- Students apply competitively for limited positions. In the second year, ASN had more than double the applicants than positions from graduate and undergraduate students. Diversity is also consideration when selecting bloggers.
- Students are given editorial direction, a content calendar and direction regarding use of research from ASN publications, and terms and conditions for their posts. Assignments are staggered through the year across a number of bloggers so writing a post fits with other priorities.
- In addition to posting through the year, some are assigned to “live blog” during the meeting about research presented and news to convey key messages to broader audiences. They also get special access at meetings to press room wi-fi and other technical support, especially helpful for video blogs.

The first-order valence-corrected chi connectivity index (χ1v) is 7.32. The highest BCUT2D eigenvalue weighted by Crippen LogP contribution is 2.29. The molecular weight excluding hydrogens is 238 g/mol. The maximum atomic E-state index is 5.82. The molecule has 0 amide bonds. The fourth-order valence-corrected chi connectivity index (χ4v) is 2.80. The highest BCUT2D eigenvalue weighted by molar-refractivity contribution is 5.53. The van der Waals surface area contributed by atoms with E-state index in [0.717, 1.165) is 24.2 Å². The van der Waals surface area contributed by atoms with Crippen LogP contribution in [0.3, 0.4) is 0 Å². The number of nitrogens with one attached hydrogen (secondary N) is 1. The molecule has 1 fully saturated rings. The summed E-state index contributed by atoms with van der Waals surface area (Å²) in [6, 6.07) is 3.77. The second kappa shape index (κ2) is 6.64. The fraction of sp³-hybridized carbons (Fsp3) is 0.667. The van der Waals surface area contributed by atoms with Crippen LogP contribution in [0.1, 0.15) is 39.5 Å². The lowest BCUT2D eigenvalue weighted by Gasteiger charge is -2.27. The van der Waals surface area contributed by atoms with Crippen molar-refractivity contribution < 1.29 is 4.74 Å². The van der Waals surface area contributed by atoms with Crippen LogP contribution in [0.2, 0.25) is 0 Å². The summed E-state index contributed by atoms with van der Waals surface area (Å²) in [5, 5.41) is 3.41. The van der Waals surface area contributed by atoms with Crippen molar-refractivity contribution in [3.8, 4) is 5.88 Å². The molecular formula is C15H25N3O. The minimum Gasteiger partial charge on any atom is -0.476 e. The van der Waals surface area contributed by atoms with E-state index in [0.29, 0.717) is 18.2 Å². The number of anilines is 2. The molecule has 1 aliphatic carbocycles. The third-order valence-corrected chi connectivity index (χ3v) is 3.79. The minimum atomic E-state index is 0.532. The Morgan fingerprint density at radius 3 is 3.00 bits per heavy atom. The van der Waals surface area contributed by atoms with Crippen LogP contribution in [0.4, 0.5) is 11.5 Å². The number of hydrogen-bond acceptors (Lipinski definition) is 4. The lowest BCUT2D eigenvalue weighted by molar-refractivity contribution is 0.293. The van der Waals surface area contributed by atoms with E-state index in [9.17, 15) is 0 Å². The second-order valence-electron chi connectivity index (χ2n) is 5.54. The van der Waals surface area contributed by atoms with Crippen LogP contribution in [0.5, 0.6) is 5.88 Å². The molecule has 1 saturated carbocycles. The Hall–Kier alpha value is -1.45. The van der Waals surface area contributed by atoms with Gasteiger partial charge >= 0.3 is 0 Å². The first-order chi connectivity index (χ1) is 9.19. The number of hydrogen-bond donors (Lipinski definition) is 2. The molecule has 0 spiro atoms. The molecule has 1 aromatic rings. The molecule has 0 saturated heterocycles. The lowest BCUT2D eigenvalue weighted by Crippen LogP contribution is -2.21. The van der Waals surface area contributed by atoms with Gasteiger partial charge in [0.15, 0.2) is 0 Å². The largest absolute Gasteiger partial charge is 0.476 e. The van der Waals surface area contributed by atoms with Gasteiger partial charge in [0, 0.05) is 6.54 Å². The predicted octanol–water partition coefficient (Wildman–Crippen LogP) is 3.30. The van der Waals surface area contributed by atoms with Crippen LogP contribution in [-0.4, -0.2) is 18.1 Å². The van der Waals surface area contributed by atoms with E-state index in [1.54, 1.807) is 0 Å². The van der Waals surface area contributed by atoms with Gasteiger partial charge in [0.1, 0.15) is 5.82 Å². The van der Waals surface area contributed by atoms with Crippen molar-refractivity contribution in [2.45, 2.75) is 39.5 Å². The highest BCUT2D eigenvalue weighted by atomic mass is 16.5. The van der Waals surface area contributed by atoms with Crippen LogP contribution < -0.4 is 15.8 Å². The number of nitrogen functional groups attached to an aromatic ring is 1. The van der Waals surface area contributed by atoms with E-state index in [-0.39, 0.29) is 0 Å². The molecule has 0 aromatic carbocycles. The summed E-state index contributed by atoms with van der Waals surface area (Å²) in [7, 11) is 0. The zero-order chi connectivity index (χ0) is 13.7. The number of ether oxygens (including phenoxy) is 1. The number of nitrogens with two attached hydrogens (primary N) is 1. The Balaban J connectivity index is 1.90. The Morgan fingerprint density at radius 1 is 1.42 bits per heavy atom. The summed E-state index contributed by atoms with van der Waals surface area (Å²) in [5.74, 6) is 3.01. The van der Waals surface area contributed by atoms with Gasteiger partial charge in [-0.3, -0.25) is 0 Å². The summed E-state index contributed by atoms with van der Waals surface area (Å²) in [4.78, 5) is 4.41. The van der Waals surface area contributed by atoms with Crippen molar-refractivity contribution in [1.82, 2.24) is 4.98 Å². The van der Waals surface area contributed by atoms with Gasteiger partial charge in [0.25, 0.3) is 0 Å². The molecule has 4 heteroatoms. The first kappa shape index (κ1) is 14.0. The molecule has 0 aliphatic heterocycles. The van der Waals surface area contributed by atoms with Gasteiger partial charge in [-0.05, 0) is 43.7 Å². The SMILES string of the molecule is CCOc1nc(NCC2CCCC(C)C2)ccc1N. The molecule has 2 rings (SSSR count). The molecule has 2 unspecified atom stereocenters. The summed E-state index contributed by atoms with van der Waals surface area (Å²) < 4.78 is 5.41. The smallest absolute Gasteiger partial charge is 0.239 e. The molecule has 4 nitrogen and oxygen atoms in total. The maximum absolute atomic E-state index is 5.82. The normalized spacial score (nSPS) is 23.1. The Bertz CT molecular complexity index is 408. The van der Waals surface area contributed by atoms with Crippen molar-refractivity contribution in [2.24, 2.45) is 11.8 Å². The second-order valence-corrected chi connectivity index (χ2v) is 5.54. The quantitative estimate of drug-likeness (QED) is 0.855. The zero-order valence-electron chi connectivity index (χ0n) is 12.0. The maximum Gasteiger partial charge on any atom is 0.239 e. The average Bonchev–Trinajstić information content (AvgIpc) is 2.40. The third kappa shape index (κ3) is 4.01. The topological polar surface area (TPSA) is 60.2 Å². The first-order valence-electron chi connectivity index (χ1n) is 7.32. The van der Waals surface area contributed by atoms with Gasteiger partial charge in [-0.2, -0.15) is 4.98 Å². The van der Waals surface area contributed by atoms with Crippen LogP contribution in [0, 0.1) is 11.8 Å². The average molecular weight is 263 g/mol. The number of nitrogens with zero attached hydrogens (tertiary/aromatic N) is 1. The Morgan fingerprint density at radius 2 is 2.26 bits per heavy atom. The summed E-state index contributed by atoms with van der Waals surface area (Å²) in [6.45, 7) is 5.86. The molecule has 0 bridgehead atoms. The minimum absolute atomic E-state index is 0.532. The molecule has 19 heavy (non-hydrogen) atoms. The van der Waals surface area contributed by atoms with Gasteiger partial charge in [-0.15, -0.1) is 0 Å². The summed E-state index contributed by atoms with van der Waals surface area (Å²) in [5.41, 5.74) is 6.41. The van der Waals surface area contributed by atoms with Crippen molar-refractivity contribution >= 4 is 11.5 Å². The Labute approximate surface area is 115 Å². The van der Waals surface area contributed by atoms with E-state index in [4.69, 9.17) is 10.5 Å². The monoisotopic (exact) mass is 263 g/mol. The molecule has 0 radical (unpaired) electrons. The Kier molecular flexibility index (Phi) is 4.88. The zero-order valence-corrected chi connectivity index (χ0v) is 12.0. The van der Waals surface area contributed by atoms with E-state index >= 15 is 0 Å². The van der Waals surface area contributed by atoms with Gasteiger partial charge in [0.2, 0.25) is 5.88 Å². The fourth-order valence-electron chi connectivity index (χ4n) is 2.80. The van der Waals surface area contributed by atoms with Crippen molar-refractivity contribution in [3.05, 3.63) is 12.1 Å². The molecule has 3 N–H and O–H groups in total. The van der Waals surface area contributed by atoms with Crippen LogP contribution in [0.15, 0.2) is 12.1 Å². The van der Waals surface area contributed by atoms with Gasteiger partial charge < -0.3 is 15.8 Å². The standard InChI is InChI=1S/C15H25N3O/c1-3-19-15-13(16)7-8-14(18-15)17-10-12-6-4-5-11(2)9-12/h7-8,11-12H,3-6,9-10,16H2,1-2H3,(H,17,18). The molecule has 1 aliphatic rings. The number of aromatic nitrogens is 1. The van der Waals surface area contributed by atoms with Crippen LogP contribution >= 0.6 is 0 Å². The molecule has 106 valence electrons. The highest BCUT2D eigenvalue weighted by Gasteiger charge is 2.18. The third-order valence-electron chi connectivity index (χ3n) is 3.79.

The bloggers increase their visibility to their professional community and can include their selection to the program on their resume. ASN showcases early career researchers, and demonstrates a commitment to supporting new, younger voices in the community. And, early career researchers can themselves welcomed and involved at ASN.
Association members have an inherent professional interest in your content. When it is valuable, they will share it with the professional networks you want to reach. You have expert and willing communicators among members, leadership and staff. When tactics like these are developed within a content marketing strategy, you can amplify your messages and serve your audiences. What content marketing tactics have been successful for your organization?
Thanks to the presenters of “Stretch Your Conference Content”, Shawn Boynes, Paula Eichenbrenner, Jenifer Hamilton, and Jenn Waters.